December is the thirtieth anniversary of American Heritage magazine, and to mark the occasion the editors asked scores of public figures and writers—including the members of the Society of American Historians—to consider this question: What is the one scene or incident in American history that you would like to have witnessed—and why? The range of answers is amazing: they start with the dawn of life on the continent and run right to Watergate. Taken together chronologically, they turn out to be nothing less than an amusing, moving, and surprisingly complete history of the United States of America.
For thirty years he produced graceful, intricate cartoons filled with humor warm enough to leave his targets amused rather than devastated, and sharp enough to make him the Hogarth of the American middle class.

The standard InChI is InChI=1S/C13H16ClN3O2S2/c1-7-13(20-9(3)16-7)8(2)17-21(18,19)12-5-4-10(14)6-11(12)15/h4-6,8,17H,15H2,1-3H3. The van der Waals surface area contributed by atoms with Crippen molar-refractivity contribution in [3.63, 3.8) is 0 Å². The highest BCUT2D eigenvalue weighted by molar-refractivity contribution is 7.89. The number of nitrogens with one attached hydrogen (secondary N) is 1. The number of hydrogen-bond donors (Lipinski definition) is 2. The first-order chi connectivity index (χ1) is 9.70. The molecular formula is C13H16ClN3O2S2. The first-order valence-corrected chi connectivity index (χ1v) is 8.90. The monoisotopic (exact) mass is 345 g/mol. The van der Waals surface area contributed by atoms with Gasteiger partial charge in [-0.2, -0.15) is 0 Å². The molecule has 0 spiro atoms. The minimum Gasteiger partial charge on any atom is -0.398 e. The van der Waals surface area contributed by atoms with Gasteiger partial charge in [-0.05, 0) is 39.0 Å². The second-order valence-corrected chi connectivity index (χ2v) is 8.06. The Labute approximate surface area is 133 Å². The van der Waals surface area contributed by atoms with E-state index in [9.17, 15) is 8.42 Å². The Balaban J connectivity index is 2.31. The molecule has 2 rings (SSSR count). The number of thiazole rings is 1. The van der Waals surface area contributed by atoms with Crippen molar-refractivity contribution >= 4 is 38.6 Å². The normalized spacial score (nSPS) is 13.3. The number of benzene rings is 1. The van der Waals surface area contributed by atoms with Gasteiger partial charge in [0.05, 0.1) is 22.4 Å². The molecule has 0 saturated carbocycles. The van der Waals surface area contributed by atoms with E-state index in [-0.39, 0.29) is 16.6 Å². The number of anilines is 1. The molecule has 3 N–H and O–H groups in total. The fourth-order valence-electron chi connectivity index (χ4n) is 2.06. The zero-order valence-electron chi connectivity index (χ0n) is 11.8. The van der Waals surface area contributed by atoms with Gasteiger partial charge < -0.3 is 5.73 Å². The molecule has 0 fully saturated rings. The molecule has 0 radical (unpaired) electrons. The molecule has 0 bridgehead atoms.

For centuries it was our chief medium of currency, and the coins stamped from it are among our most revealing historic artifacts. A sumptuous portfolio of rare, unusual, and particularly splendid coins traces our history in this most lovely of metals and shows how their flashing surfaces reflect our national fortunes.
through the miseries of a Union prison camp, and north to asylum in Canada, all young Charles Hemming wanted to do was rejoin his outfit and fight for the Confederacy. But he was drafted as a spy instead and soon found that the secret service could be at least as dangerous as the battlefield. His engrossing memoir is published here for the first time, illustrated with rousing paintings by Burt Silverman.
A World War II Christmas story … how Edward Bok and the Ladies’ Home Journal changed the taste of America … The Year in Pictures—1885, that is … and, with the usual editorial largesse, still more.